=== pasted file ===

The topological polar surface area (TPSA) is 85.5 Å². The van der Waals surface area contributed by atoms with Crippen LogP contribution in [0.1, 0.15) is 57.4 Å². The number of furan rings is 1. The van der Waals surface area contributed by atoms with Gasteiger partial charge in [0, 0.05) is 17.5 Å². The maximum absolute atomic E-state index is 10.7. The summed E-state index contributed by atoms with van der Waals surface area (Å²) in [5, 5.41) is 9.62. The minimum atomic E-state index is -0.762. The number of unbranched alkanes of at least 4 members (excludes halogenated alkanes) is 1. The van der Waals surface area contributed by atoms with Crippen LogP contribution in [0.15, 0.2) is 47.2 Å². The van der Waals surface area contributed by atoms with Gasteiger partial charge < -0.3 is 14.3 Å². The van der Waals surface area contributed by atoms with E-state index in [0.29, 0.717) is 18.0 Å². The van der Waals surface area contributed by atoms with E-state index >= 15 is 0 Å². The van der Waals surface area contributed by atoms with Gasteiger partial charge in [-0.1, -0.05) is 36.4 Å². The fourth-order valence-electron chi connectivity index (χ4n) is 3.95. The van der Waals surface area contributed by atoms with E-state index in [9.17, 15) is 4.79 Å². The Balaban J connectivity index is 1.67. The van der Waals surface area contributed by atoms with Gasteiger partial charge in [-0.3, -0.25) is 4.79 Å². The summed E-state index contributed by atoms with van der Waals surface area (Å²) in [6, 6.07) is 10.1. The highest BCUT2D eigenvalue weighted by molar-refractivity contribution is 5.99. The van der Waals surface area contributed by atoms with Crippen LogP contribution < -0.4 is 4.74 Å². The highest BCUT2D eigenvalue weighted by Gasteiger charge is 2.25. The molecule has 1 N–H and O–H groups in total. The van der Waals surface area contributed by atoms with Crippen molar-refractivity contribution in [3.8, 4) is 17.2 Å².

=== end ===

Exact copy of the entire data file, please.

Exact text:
The topological polar surface area (TPSA) is 85.5 Å². The van der Waals surface area contributed by atoms with Crippen LogP contribution in [0.1, 0.15) is 57.4 Å². The number of furan rings is 1. The van der Waals surface area contributed by atoms with Gasteiger partial charge in [0, 0.05) is 17.5 Å². The maximum absolute atomic E-state index is 10.7. The summed E-state index contributed by atoms with van der Waals surface area (Å²) in [5, 5.41) is 9.62. The minimum atomic E-state index is -0.762. The number of unbranched alkanes of at least 4 members (excludes halogenated alkanes) is 1. The van der Waals surface area contributed by atoms with Crippen LogP contribution in [0.15, 0.2) is 47.2 Å². The van der Waals surface area contributed by atoms with Gasteiger partial charge < -0.3 is 14.3 Å². The van der Waals surface area contributed by atoms with E-state index in [0.29, 0.717) is 18.0 Å². The van der Waals surface area contributed by atoms with E-state index >= 15 is 0 Å². The van der Waals surface area contributed by atoms with Gasteiger partial charge in [-0.1, -0.05) is 36.4 Å². The fourth-order valence-electron chi connectivity index (χ4n) is 3.95. The van der Waals surface area contributed by atoms with E-state index in [9.17, 15) is 4.79 Å². The Balaban J connectivity index is 1.67. The van der Waals surface area contributed by atoms with Gasteiger partial charge in [-0.3, -0.25) is 4.79 Å². The summed E-state index contributed by atoms with van der Waals surface area (Å²) in [6, 6.07) is 10.1. The highest BCUT2D eigenvalue weighted by molar-refractivity contribution is 5.99. The van der Waals surface area contributed by atoms with Crippen LogP contribution < -0.4 is 4.74 Å². The highest BCUT2D eigenvalue weighted by Gasteiger charge is 2.25. The molecule has 1 N–H and O–H groups in total. The van der Waals surface area contributed by atoms with Crippen molar-refractivity contribution in [3.8, 4) is 17.2 Å².